Windowing: Optimizing FFTs Using Window Functions

Publish Date: Jul 02, 2014 | 131 Ratings | 4.26 out of 5 |  PDF

Overview

This tutorial is part of the National Instruments Measurement Fundamentals series. Each tutorial in this series, will teach you a specific topic of common measurement applications, by explaining the theory and giving practical examples. This tutorial covers the theory of using window functions to improve frequency measurements.

You can view an interactive presentation that takes you through this tutorial's material at your own pace. Also, watch an online demonstration on Windowing here.

For the complete list of tutorials, return to the NI Measurement Fundamentals Main page or the NI Analog Resource Center page.


Table of Contents

  1. Definition
  2. Background - The Fast Fourier Transform (FFT)
  3. Measuring Over a Finite Interval of Time
  4. Common Windowing Types
  5. Windowing in LabVIEW
  6. Related NI Products:

1. Definition

Windowing is a technique used to shape the time portion of your measurement data, to minimize edge effects that result in spectral leakage in the FFT spectrum. By using Window Functions correctly, the spectral resolution of your frequency-domain result will increase.

 

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2. Background - The Fast Fourier Transform (FFT)

The FFT, or Fast Fourier Transform, implements a Fourier transform at a discrete set of frequencies and from a time-domain waveform sampled at discrete times over a finite interval of time. Because of the finite interval, the FFT tends not to be very frequency-selective.

The FFT behaves as though it was a bank of narrow-band filters followed by a bank of corresponding detectors that calculate the vector sum of all the signal components that each filter passes. In the case of the power spectrum, the result is scalar instead of vector data, and the detector just indicates the total energy passed by each filter. Again, because of the finite duration of the source data, the filters tend not to be especially selective. There is quite a bit of overlap from bin to bin, as can be seen on figure 1.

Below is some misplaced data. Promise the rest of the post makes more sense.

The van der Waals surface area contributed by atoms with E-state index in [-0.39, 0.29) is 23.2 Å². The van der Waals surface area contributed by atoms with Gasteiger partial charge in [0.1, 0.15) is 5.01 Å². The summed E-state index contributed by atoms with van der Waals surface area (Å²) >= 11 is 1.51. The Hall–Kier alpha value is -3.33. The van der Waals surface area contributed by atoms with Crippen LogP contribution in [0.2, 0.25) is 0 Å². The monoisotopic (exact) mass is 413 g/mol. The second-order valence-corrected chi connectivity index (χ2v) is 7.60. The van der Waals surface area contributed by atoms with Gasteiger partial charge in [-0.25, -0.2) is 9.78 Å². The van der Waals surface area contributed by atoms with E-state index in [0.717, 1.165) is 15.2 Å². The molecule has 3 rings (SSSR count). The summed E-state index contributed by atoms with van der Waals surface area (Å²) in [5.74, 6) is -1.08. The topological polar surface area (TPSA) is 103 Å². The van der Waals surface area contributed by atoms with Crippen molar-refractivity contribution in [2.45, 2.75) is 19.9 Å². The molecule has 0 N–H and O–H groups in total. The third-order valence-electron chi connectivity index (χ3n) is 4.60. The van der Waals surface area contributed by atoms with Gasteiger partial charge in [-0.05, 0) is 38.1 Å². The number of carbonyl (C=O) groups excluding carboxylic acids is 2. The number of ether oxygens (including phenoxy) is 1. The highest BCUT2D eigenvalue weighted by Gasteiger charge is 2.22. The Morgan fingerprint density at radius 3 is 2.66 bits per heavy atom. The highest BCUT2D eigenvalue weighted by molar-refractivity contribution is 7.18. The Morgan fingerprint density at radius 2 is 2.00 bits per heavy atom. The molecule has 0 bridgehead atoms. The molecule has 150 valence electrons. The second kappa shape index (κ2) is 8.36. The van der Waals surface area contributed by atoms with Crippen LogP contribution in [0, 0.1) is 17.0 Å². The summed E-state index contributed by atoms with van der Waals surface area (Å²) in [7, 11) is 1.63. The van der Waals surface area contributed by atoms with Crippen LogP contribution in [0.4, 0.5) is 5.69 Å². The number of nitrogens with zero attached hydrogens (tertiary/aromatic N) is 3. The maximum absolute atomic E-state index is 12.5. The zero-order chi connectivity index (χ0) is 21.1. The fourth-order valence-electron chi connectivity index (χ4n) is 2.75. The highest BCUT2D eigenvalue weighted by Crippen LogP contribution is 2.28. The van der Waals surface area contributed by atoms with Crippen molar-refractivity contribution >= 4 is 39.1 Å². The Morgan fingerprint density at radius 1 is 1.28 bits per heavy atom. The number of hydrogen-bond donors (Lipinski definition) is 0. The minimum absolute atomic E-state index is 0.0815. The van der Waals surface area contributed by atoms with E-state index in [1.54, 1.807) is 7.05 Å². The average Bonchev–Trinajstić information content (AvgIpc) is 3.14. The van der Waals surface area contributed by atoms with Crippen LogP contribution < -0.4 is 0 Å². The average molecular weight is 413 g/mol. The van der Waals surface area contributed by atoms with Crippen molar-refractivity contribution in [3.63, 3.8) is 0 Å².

As figure 1 also shows, while the main lobe of the filter is reasonably narrow, the sideband response of the filter extends out objectionably. The application of a window function reduces the side lobe responses, at the expense of the width of the main lobe, as can be seen on the figure 5.

Figure 1. The black curve shows the frequency response of FFT bin 3, blue is bin 4, etc.
Not very good rejection of adjacent frequencies.



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3. Measuring Over a Finite Interval of Time

When you use the FFT to measure the frequency content of data, you will have to base the analysis on a finite set of data. The FFT transform assumes that the finite data set is one period of a periodic signal. For the FFT, both the time domain and the frequency domain are circular topologies, so the two endpoints of the time waveform are interpreted as though they were connected together. Therefore, the finiteness of the sampling record may result in a truncated waveform with different spectral characteristics from the original continuous-time signal, and the finiteness can introduce sharp transition changes into the measured data. The sharp transitions are discontinuities. To minimize this effect, we can apply a Window Function to the measured signal in the time domain. This will make the endpoints of the waveform meet and therefore result in a continuous waveform without sharp transitions.